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Wednesday, September 27, 2023


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By Omar Bah

Nuha Ceesay, a Gambian finance system specialist and PhD research fellow based in the UK, has written an open petition to the Public Petitions Committee of the National Assembly over what he called flaws in the mortgaging of the Senegambia Bridge.

Last Friday Finance Minister Seedy Keita announced on CNBC Africa that the government of the Gambia has signed a $100 million agreement with Africa50, an infrastructure investment platform founded by the African Development Bank (AfDB) and African states, to manage and operate the Senegambia Bridge, a major crossing point connecting the south and north banks of the River Gambia.

The minster further said the agreement is an innovative financing mechanism whereby public assets are now put in private management under asset recycling and the cash flows that are coming from there will be used towards generating additional infrastructure assets.

However in his petition to the Assembly Public Petitions Committee chairman, Swaibou Touray, shared with The Standard, Mr Ceesay wrote: “These agreements are flawed in a number of fronts. Firstly, the agreements were signed in complete contravention of section 155 sub sections 2 and 3 of the 1997 constitution of the Gambia which states that any loan, because this is a loan, shall be laid before the National Assembly.  Secondly, there is no consideration from the government about the long-term revenue loss to the country. I believe that the minister of finance did not take into consideration or even carefully evaluate the financial implications of putting Senegambia Bridge as collateral to secure $100 million funding. The Senegambia Bridge currently brings in revenues of between D9 million and D15 million every month and this equates to at most D180 million per annum”.

According to Mr Ceesay, the minister mentioned that the funds would be used for infrastructure development without indicating how he would substitute the loss of D180 million per year. “I know the only option left with the government is to issue more treasury bills among others to meet their recurrent expenditure needs. This means more borrowing adding to the already bloated debt stock of over D100 billion (D102bn per April 2023 figures)”, he said.

Ceesay noted that another flaw in the agreements is that the government has no effective regulatory frameworks and governance structures, which are essential to ensure appropriate oversight, risk management, and accountability in this asset recycling processes, which explains why they never showed any respect to the National Assembly by blatantly abrogating the spirit and letter of section 155 of the Constitution.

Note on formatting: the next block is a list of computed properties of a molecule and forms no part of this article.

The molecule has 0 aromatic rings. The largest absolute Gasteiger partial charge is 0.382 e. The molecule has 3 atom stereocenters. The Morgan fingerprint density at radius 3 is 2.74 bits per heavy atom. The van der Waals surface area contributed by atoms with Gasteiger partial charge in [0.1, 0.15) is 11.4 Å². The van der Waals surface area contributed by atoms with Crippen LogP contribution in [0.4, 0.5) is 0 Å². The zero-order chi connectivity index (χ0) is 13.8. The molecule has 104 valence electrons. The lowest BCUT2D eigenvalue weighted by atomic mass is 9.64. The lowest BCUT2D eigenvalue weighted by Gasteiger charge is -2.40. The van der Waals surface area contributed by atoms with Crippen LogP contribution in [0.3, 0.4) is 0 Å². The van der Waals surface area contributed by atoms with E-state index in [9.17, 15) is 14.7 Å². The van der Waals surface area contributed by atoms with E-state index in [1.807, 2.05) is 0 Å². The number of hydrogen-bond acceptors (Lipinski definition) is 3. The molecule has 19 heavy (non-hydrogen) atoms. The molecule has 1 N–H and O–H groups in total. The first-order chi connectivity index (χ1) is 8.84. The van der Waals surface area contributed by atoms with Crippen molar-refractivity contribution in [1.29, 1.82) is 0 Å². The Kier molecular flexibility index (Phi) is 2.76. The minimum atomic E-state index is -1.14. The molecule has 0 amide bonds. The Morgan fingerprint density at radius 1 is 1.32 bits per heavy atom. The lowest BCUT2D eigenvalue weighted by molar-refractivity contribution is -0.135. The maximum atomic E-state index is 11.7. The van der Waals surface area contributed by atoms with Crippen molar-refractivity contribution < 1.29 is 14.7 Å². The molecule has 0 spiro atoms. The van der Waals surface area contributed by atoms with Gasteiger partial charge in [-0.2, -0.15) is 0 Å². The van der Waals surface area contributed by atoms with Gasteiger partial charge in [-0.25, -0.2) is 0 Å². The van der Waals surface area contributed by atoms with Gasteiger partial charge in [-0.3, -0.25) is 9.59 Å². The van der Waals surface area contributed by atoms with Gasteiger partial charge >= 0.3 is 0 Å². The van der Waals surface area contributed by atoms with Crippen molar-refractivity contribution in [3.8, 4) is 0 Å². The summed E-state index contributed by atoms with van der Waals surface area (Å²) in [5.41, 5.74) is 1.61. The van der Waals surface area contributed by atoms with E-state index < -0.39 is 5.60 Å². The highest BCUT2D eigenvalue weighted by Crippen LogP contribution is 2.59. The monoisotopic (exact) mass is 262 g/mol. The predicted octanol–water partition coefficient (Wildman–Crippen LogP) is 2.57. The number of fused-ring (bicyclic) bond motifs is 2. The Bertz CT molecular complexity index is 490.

“Honourable Touray, despite empirical, speculative and theoretical evidence dictating that strong regulations and safeguards are necessary to protect public interests, prevent monopolistic practices, and ensure adequate service provision, this government has proven time and again that they don’t have it in them to serve the Gambian public adequately,” Ceesay said.

He further revealed that in any infrastructure endeavour, there is the need to consider potential social and environmental impacts and that infrastructure projects resulting from asset recycling should adhere to sustainability principles, address environmental concerns, and prioritise social benefits.

“There is evidence that the mortgaging of Senegambia bridge will result in increases in toll charges and potential job losses,” Ceesay said, and then asked the National Assembly committee to take the following actions: summon the finance minister to explain why he flaunted section 155 sub-sections 2 and 3 of the 1997 constitution; demand that the minister publish for public consumption the sensitivity analysis if any they have performed to arrive at this valuation of the bridge and conclude that US$100 million is the current value of the bridge; apply the powers vested in you as the sixth legislature to take action against those who are involved in this day light robbery; apply the provisions of section 155 sub-section 3 of the constitution and declare these agreements null and void in accordance with the constitution of the Gambia; demand a public apology from the finance minister for giving you false information when he stated that the total public debt of the Gambia as at end of year 2022 was D9 billion when actually, he submitted to the World Bank that the true figure was D101billion”.

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